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Author Topic: Fort Apache (1948)  (Read 14092 times)
dave jenkins
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« Reply #30 on: June 19, 2012, 02:13:49 PM »

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I do not believe the viewer is actually supposed to admire Thursday in the way York seems to be doing.
Of course not. You're supposed to admire York, the way he's using Thursday's death to acquire honor for the regiment. Individuals are not important. The regiment is what matters. Did you learn nothing from Starship Troopers?

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« Reply #31 on: June 19, 2012, 08:16:31 PM »

Of course not. You're supposed to admire York, the way he's using Thursday's death to acquire honor for the regiment. Individuals are not important. The regiment is what matters. Did you learn nothing from Starship Troopers?

So York is pretending to believe that the legend about Thursday is fact, because by printing the legend making Thursday seem like a great man, it brings honor to the regiment?

Interesting. I never thought of that.

(The writers obviously don't know or care about the individuals -- as we saw they didn't even know the correct name of Collingwood. So maybe York realized the only way to get them to write admiringly about the regiment is to give them a "hero.")

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« Reply #32 on: June 20, 2012, 07:45:23 AM »

I think this movie would have benefited greatly if it was shot in color. The landscapes of Monument Valley are used extensively here, and IMO you simply can't enjoy its beauty in black and white in the same way as you would in color. I can only recall feeling this way, this strongly, about My Darling Clementine. The set of "Tombstone," with Monument Valley in the background, would have been much more beautiful. I've always said that if I could go back in time, and choose any two b/w films in history for which I could instead have done in color, it would be Fort Apache and My Darling Clementine.

Of course, directors often specifically chose to shoot a movie in b/w cuz they felt it was more appropriate for the movie. But many times it was simply done because it was cheaper to shoot in b/w. (And while I don't have year-by-year statistics of what percentage of Hollywood of movies were shot in color, I'd guess that during the period of '46-'48 when these two films were made, no more than 10% of all Hollywood movies were made in color). So I'd have to guess that the reason those 2 movies were shot in b/w is that color was expensive and rare during that time, and not because Ford specifically wanted b/w cuz he thought it was more appropriate for the movie -- unless someone can show me a source that says Ford specifically wanted to do those films in b/w (if that's the case,  it would make me very happy; cuz then I'd stop feeling bad that it was done in b/w!).

If only FA and MDC had been made a decade later, I'm sure they would have been done in color. Imagine a film like FA or MDC with the majestic beauty of Sergeant Rutledge; that would have just blown my mind!  Oh well, all I can do is dream...  Wink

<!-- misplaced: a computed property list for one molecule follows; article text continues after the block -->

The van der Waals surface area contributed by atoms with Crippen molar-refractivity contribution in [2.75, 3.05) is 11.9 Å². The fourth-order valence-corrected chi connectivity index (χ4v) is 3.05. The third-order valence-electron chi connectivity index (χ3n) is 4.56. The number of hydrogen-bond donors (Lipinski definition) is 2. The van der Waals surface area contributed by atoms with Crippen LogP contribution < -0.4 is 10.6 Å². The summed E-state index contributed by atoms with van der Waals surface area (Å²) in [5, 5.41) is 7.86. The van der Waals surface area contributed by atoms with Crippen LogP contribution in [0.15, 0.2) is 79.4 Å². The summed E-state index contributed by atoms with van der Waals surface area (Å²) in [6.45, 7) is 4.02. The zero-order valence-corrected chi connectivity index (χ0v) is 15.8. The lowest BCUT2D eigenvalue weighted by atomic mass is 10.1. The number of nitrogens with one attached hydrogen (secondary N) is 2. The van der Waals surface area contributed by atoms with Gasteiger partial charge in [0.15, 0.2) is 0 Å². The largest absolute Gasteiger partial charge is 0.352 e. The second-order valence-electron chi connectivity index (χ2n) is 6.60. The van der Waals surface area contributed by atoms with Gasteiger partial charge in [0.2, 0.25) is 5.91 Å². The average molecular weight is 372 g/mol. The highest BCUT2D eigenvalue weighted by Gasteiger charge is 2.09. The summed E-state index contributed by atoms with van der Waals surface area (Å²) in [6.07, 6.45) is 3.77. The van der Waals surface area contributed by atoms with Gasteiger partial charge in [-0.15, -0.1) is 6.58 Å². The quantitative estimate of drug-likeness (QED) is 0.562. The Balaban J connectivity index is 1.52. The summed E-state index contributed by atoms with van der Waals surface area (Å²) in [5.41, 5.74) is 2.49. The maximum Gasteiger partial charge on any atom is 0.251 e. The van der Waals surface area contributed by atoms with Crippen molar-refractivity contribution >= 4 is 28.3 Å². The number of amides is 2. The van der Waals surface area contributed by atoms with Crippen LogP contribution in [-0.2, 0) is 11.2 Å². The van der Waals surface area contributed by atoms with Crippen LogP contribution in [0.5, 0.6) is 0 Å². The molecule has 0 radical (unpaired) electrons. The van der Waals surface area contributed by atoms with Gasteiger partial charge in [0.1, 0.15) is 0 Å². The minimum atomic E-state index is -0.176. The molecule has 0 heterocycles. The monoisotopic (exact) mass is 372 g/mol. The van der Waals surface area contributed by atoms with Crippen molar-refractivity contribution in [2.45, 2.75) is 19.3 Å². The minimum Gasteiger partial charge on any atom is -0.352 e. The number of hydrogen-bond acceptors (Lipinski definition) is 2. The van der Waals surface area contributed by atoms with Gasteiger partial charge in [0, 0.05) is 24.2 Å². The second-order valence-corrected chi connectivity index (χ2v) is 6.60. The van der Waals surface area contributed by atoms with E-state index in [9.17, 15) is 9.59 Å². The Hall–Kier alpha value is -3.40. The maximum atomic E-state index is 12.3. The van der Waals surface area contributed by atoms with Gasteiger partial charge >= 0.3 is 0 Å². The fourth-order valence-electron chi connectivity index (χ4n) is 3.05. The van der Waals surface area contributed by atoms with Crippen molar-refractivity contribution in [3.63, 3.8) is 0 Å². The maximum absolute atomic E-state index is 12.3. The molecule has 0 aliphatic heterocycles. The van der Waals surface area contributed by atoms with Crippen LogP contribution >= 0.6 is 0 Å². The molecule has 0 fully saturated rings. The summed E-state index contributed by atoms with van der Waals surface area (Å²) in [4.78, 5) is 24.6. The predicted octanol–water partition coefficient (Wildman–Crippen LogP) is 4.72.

« Last Edit: June 20, 2012, 07:49:14 AM by drinkanddestroy » Logged

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« Reply #33 on: June 25, 2012, 10:02:03 AM »

Colorized versions of Fort Apache and Rio Grande exist. TNT used to run them frequently, back when they showed decent movies. Looked good to me.

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« Reply #34 on: June 25, 2012, 10:35:26 AM »

Colorized versions of Fort Apache and Rio Grande exist. TNT used to run them frequently, back when they showed decent movies. Looked good to me.

Colorized versions of a black and white movies are as illegitimate as is the Ladd Co.'s version of OUATIA.

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« Reply #35 on: June 25, 2012, 10:50:56 AM »

I do not claim they are "legitimate." I say if you want a gander at what the cavalry films look like in color, these versions exist.

I definitely would not want My Darling Clementine in color, since the B&W photography is such an integral part of the movie.

Presumably budget had nothing to do with it. She Wore a Yellow Ribbon was shot in between the other two cavalry films in glorious Technicolor.

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« Reply #36 on: June 25, 2012, 11:54:25 AM »

She Wore a Yellow Ribbon looks quite good with its color photography, but generally I think that up to the late 50s b/w films are often much more atmospheric than color films.

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« Reply #37 on: June 25, 2012, 01:04:56 PM »

True in a lot of cases, but I wouldn't apply it universally. It seems the whole point of Yellow Ribbon though is to showcase the incredible beauty of Monument Valley - an approach which works marvelously. Certainly the movie doesn't lack for atmosphere, it's positively dripping with it.